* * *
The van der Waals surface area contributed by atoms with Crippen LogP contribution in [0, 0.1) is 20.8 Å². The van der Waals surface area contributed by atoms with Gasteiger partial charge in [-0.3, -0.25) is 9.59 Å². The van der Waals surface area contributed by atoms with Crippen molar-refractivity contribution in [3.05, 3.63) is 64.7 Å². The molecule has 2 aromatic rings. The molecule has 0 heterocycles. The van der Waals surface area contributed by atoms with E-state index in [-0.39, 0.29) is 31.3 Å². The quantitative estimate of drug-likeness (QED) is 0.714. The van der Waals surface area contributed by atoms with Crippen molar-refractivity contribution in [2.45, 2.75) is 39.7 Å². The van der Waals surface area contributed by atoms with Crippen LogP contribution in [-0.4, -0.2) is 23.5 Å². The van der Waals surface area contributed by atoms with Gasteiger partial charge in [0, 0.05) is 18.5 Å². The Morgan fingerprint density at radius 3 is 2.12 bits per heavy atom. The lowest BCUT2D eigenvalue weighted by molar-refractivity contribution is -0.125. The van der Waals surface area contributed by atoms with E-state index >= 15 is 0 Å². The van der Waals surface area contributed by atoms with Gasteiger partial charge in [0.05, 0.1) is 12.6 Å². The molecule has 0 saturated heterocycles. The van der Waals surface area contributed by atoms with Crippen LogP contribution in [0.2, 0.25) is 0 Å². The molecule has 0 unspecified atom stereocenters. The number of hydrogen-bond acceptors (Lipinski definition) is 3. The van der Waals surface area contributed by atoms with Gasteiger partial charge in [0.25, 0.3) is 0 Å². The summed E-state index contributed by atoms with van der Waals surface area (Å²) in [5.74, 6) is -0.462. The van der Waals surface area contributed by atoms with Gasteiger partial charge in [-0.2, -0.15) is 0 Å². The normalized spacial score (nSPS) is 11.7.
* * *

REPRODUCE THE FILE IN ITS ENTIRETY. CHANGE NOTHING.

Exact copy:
The van der Waals surface area contributed by atoms with Crippen LogP contribution in [0, 0.1) is 20.8 Å². The van der Waals surface area contributed by atoms with Gasteiger partial charge in [-0.3, -0.25) is 9.59 Å². The van der Waals surface area contributed by atoms with Crippen molar-refractivity contribution in [3.05, 3.63) is 64.7 Å². The molecule has 2 aromatic rings. The molecule has 0 heterocycles. The van der Waals surface area contributed by atoms with E-state index in [-0.39, 0.29) is 31.3 Å². The quantitative estimate of drug-likeness (QED) is 0.714. The van der Waals surface area contributed by atoms with Crippen molar-refractivity contribution in [2.45, 2.75) is 39.7 Å². The van der Waals surface area contributed by atoms with Crippen LogP contribution in [-0.4, -0.2) is 23.5 Å². The van der Waals surface area contributed by atoms with Gasteiger partial charge in [0, 0.05) is 18.5 Å². The Morgan fingerprint density at radius 3 is 2.12 bits per heavy atom. The lowest BCUT2D eigenvalue weighted by molar-refractivity contribution is -0.125. The van der Waals surface area contributed by atoms with E-state index >= 15 is 0 Å². The van der Waals surface area contributed by atoms with Gasteiger partial charge in [0.05, 0.1) is 12.6 Å². The molecule has 0 saturated heterocycles. The van der Waals surface area contributed by atoms with Crippen LogP contribution in [0.2, 0.25) is 0 Å². The molecule has 0 unspecified atom stereocenters. The number of hydrogen-bond acceptors (Lipinski definition) is 3. The van der Waals surface area contributed by atoms with Gasteiger partial charge in [0.25, 0.3) is 0 Å². The summed E-state index contributed by atoms with van der Waals surface area (Å²) in [5.74, 6) is -0.462. The van der Waals surface area contributed by atoms with Gasteiger partial charge in [-0.2, -0.15) is 0 Å². The normalized spacial score (nSPS) is 11.7.